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It was the winter wild,
All meanly wrapt in the rude manger lies;
With her great Master so to sympathize:
To hide her guilty front with innocent snow;
is formed upon passages taken from the prophet Isaiah, he very properly invocates the same divine Spirit:
“O thou my voice inspire,
Newton. Ver. 32. Nature, in awe to him,] Here is an intimation of Petrarch's third Sonnct.
“ Era 'l giorno, ch'al sol si scoloraro,
“ Per la pietà del suo fattore, i rai;
“ Quand' i fui preso,” &c. Jos. Warton. Ver. 38. She wooes the gentle air &c.] Somewhat in the manner of Sylvester's Du Bart. edit. 1621.
The saintly veil of maiden white to throw;
But he, her fears to cease,
She, crown'd with olives green, came softly sliding
With turtle wing the amorous clouds dividing; 50 And, waving wide her myrtle wand, She strikes an universal peace through sea and land.
IV. Nor war, or battle's sound, Was heard the world around :
The idle spear and shield were high up hung;
Ver. 52. She strikes an universal peace through sea and land.] Doctor Newton perhaps too nicely remarks, that for Peace to strike a peace is an inaccuracy. Yet he allows that fædus ferire is classical. But Roman phraseology is here quite out of the question. It is not a league, or agreement of peace between two parties that is intended. A quick and universal diffusion is the idea. It was done as with a stroke. T. WARTON.
Yet it will perhaps be generally supposed that Milton had the ferire fædus, which Stephens interprets pacem componere, in his mind. We may compare Beaumont and Fletcher's Maid's Tragedy, where Neptune is invoked by Æolus to strike a calm, that is, by the waving of his trident, A. i. S. 2.
“ Descend with all thy gods, and all their power,
" To strike a calm." DUNSTER. Ver. 55. The idle spear and shield were high up hung ;] Chivalry and Gothick manners were here in Milton's mind, as
The hooked chariot stood
The trumpet spake not to the armed throng;
But peaceful was the night,
His reign of Peace upon the earth began :
Whispering new joys to the mild ocean,
Mr. Warton has remarked. See the notes on Sams. Agon. v. 1736. And Tasso, Gier. Lib. c. and st. ult. of Godfrey :
“ Viene al tempio con gli altri il sommo duce;
“ E què l'arme sospende.” TODD. Ver. 56. The hooked chariot stood
Unstain'd with hostile blood ;] Liv. L. xxxvii. xli. “ Falcatæ quadriga, quibus se perturbaturum hostium aciem Antiochus crediderat, in suos terrorem verterunt.” Bowle. Ver. 64. The winds, &c.] Ovid Metam. xi. 745.
Perque dies placidos hyberno tempore septem
Incubat Halcyone pendentibus æquore nidis: “ Tum via tuta maris ; ventos custodit et arcet
“ Æolus egressu," &c. Whist is silenced. In Stanyhurst's Virgil, Intentique ora tenebant, is translated, They WHISTED all. B. ii. i. T. WARTON.
But this line may perhaps be more minutely illustrated from Marlowe and Nash's Dido, 1594.
“ The ayre is cleere and Southerne windes are whist.” Todd. Ver. 68. While birds of calm &c.] This line has been bor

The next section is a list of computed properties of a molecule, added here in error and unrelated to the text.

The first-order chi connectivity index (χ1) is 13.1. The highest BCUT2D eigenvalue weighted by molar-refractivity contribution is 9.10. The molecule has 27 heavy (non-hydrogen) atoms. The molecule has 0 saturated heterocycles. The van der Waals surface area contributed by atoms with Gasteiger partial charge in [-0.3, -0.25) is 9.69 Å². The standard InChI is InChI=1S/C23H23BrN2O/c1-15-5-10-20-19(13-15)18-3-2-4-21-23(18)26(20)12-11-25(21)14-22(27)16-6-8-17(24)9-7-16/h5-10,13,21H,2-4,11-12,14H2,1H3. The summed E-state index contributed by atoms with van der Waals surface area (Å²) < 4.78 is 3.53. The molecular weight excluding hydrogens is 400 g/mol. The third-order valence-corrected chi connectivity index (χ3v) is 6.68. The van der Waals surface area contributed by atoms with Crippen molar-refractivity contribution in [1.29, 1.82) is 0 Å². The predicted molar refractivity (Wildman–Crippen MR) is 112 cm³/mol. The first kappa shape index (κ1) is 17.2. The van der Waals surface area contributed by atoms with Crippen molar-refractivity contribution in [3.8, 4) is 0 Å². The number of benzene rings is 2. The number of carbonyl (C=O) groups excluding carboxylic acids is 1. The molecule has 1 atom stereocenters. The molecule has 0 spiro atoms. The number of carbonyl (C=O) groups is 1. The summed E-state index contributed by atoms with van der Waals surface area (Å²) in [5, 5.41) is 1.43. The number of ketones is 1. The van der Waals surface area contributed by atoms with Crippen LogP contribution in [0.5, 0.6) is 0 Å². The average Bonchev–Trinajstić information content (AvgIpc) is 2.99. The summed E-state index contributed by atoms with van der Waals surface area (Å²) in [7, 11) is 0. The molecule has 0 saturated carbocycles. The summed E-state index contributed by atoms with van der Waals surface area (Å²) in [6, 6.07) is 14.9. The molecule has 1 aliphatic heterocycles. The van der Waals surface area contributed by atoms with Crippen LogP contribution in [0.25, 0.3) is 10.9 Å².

VI. The stars, with deep amaze, Stand fix'd in steadfast gaze,
70 Bending one way their precious influence; And will not take their flight, For all the morning light,
Or Lucifer, that often warn’d them thence; But in their glimmering orbs did glow, Until their Lord himself bespake, and bid them go.
And, though the shady gloom
The sun himself withheld his wonted speed,
rowed by Samuel Wesley, the father of John Wesley, who published several poems, which were ridiculed by Garth and others : the passage is in his collection of 1685, p. 119.
“ And birds of calm brood o'er the marble wave.” TODD. Ver. 77. And, though the shady gloom &c.] Mr. Bowle saw with me that this stanza is a copy of one in Spenser's April. “ I sawe Phæbus thrust out his golden hede
Vpon her to gaze :
“ It did him amaze.
“ Ne durst againe his firie face outshowe,” &c. So also G. Fletcher on a similar subject, in his Christ's Victories p. i. st. 78. “ Heaven awakened all his
eyes “ To see another sunne at midnight rise.” And afterwards, he adds “ the cursed oracles were strucken dumb." T. WARTON.
Ver. 79. The sun himself withheld his wonted speed, &c.] See Drummond's Flowers of Sion, 1623.
And hid his head for shame,
80 As his inferiour flame
The new-enlighten'd world no more should need ; He saw a greater sun appear Than his bright throne, or burning axletree, could bear.
The shepherds on the lawn,
Sat simply chatting in a rustick row;
“ The sun from sinfull eyes hath vail'd his light,
Todd. Ver. 89. That the mighty Pan,
Was kindly come to live with them below;] That is, with the shepherds on the lawn. So in Spenser's May, which Milton imitates in Lycidas.
“ I muse what account both these will make :
And th' other for leaving his lordes taske,
“ When great Pan account of Shepheards shall aske.” Again,
“ For Pan himself was their inheritaunce." Again, in July.
“ The brethren Twelve that kept yfere
“ The flockes of mightie Pan.” We should recollect, that Christ is styled a shepherd in the sacred writings. Mr. Bowle observes, that Dante calls him Jupiter, Purgat. C. vi. v. 118.
“ O sommo Giove, “ Che fosti'n terra per nos crucifisso.” And that this passage is literally adopted by Pulci, Morgant. Magg. C. ii. v. 2. T. WARTON.